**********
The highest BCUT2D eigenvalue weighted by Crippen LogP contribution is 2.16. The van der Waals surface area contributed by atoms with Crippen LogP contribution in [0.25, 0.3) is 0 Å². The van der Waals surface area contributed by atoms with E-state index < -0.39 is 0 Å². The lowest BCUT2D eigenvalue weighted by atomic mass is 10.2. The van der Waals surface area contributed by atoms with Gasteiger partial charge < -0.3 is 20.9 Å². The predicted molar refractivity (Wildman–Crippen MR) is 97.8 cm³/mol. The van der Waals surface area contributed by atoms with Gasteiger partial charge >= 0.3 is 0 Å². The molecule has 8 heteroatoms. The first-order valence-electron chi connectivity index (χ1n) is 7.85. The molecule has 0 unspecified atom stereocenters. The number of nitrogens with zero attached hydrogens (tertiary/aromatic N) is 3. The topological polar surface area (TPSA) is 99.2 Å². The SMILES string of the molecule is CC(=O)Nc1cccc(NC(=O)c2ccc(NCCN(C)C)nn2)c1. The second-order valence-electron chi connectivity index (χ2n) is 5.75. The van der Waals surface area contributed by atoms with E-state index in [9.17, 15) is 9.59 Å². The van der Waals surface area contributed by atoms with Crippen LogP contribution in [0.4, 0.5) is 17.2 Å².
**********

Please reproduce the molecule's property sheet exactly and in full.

The highest BCUT2D eigenvalue weighted by Crippen LogP contribution is 2.16. The van der Waals surface area contributed by atoms with Crippen LogP contribution in [0.25, 0.3) is 0 Å². The van der Waals surface area contributed by atoms with E-state index < -0.39 is 0 Å². The lowest BCUT2D eigenvalue weighted by atomic mass is 10.2. The van der Waals surface area contributed by atoms with Gasteiger partial charge < -0.3 is 20.9 Å². The predicted molar refractivity (Wildman–Crippen MR) is 97.8 cm³/mol. The van der Waals surface area contributed by atoms with Gasteiger partial charge >= 0.3 is 0 Å². The molecule has 8 heteroatoms. The first-order valence-electron chi connectivity index (χ1n) is 7.85. The molecule has 0 unspecified atom stereocenters. The number of nitrogens with zero attached hydrogens (tertiary/aromatic N) is 3. The topological polar surface area (TPSA) is 99.2 Å². The SMILES string of the molecule is CC(=O)Nc1cccc(NC(=O)c2ccc(NCCN(C)C)nn2)c1. The second-order valence-electron chi connectivity index (χ2n) is 5.75. The van der Waals surface area contributed by atoms with E-state index in [9.17, 15) is 9.59 Å². The van der Waals surface area contributed by atoms with Crippen LogP contribution in [0.4, 0.5) is 17.2 Å².